CALIFORNIA | LOCAL
January 20, 2014 | By Stephen Ceasar
Ngoctram Tran stuffed the things she hoped would unlock thousands of dollars toward her daughter's college education inside a plastic bag: her driver's license, Social Security cards, bank statements and W-2s. But the most important thing she'd need wasn't in the bag - patience. Tran and her daughter, Michelle Nguyen, 17, spent an evening recently at Garden Grove High School to finish the Free Application for Federal Student Aid - the cumbersome, but essential, form that can make or break a student's college assistance.
CALIFORNIA | LOCAL
January 17, 2014 | By Larry Gordon
The number of applicants for next fall's freshman class in the UC system rose by 6.2% over last year, driven mainly by a continuing boost in interest from out-of-state and international students, according to data released Friday. Applications from Californians to at least one UC campus totaled 99,761, just 632 or 0.6% more than the previous year. This came as the population of high school seniors in the state is declining, the report showed. However UC has been recruiting heavily outside of California to gain the higher tuition revenues paid by non-residents.
CALIFORNIA | LOCAL
January 15, 2014 | By Carla Rivera
As the California State University system announced a record number of applications Wednesday, a new study found that the system should study its placement exams, eligibility standards and other factors to determine why so many entering students are not college-ready. Reasons could include placement exams that don't accurately predict college-level performance, campuses admitting students who are not among the top third of high school graduates, inadequate high school coursework and a lack of financial incentives to improve outcomes, according to the nonpartisan Legislative Analyst's Office.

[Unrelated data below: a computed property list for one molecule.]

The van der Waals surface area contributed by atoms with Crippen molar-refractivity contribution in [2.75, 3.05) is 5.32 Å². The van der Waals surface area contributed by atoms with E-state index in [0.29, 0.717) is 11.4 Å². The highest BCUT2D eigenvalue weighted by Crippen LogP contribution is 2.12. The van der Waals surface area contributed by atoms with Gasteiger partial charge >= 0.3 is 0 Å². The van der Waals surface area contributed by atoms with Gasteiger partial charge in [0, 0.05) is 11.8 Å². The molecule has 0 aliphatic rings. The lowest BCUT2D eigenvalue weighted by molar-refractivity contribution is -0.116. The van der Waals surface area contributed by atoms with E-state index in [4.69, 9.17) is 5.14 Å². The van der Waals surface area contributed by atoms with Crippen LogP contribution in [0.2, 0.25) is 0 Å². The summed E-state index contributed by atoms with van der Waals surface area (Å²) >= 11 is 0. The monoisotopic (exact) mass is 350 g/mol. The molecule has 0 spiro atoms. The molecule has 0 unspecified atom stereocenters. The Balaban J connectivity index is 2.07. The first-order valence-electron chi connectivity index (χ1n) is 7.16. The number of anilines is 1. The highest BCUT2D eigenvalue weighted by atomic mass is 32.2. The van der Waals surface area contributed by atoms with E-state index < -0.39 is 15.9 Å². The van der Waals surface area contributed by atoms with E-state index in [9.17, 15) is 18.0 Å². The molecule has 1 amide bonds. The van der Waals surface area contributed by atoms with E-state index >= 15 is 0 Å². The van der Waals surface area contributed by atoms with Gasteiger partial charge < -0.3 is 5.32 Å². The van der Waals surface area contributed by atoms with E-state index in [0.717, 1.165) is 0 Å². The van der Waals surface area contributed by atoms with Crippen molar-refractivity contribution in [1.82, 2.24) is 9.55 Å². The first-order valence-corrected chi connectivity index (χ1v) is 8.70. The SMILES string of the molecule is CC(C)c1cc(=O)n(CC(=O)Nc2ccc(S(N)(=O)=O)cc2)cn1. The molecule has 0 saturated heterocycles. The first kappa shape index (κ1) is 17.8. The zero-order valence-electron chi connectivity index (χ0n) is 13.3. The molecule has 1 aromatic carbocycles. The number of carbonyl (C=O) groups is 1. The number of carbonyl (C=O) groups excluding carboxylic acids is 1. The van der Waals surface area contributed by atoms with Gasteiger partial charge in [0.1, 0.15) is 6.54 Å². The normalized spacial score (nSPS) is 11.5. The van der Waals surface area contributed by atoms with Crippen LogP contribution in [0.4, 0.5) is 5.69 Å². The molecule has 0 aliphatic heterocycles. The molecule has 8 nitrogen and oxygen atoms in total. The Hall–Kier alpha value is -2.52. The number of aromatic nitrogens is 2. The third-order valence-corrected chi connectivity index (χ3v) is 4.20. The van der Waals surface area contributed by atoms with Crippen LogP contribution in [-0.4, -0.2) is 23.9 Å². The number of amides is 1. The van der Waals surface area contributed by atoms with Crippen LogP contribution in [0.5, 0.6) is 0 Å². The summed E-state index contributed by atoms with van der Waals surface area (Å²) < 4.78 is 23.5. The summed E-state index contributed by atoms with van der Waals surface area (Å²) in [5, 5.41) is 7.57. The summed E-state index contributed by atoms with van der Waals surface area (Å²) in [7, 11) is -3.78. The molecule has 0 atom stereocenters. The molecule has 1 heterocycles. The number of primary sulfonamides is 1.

BUSINESS
January 15, 2014 | By Andrew Khouri
Mortgage applications rose nearly 12% last week as interest rates fell, according to an industry survey. Both refinance and purchase applications increased last week, the Mortgage Bankers Assn. said Wednesday. The group's refinance index surged 11% from a week earlier, while the seasonally adjusted purchase index jumped 12%. But the increase comes as mortgage activity generally is trending downward and interest rates are expected to rise. On Tuesday, citing those concerns, the association cut forecast for mortgage originations in 2014 by $57 billion to $1.12 trillion.
BUSINESS
January 6, 2014 | By Chad Terhune
Paperwork and computer glitches are still tripping up some eager consumers who are seeking coverage through California's insurance exchange and its 11 health plans. On Monday, the Covered California exchange said that all the applications it received online for coverage starting Jan. 1 have been sent to participating insurers, but that it is still sorting through an unspecified number of paper applications for that time period. In light of that delay, last weekend the state exchange extended the payment deadline for January premiums by nine days to Jan. 15. A week into the new year, some people are still waiting to get an invoice or confirmation of coverage.